LINK: Your approximately-monthly worthwhile New Yorker article, this time on the evolution of behavior at classical music concerts. In my earlier years at Duke (when I had time for these things) I went to many, and was always most particularly confused by the norm against moving while the music is playing. As far as I am aware, this is the only type of music for which it is true. In most others--jazz especially--being literally moved by the music constitutes the highest kind of approbation.

Who's to blame, you ask? The bourgeoisie, here as everywhere else:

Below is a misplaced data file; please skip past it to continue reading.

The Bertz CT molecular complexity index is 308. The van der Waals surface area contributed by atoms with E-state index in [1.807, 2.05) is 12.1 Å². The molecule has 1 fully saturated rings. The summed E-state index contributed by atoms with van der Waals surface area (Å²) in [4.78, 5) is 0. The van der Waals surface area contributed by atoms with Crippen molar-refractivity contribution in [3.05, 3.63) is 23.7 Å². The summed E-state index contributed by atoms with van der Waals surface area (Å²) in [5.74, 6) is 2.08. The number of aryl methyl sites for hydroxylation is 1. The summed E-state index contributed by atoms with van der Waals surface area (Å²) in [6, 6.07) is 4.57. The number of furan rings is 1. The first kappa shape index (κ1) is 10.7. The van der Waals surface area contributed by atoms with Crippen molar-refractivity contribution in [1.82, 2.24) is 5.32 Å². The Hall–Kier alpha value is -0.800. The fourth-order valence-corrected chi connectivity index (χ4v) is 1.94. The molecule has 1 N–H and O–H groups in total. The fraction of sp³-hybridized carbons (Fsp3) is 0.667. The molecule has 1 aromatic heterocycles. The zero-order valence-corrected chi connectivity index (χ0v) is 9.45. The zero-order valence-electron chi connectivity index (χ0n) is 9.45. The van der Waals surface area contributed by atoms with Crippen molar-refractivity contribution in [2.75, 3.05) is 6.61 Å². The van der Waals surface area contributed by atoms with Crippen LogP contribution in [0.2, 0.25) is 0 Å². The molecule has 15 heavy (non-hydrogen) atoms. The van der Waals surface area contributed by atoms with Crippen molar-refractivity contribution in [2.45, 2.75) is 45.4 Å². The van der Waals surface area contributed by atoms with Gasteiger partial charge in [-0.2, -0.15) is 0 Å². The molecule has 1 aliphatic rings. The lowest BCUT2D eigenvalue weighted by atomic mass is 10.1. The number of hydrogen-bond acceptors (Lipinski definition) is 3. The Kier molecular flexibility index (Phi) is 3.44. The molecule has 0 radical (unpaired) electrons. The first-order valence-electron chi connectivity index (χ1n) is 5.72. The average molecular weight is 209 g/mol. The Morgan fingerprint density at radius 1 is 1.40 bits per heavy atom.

What changed? The historians point their fingers at the middle classes. With the aristocracy declining in the wake of the French Revolution and subsequent upheavals, the bourgeoisie increasingly took control of musical life, imposing a new conception of how concerts should unfold: programs favored composers of the past over those of the present, popular fare was banished, program notes provided orientation to the uninitiated, and the practice of milling about, talking, and applauding during the music subsided. To some extent, these changes can be explained in anthropological terms: by applauding here and not applauding there, the bourgeois were signalling their membership in a social and cultural élite. As Johnson points out, they felt obliged to reconfirm that status from year to year, since, unlike the aristocrats of yore, they lived in fear of going back down the ladder. “The bourgeoisie isn’t a class, it’s a position,” the Journal des Débats advised. “You acquire it, you lose it.” Attending concerts became a kind of performance in itself, a dance of decorum.

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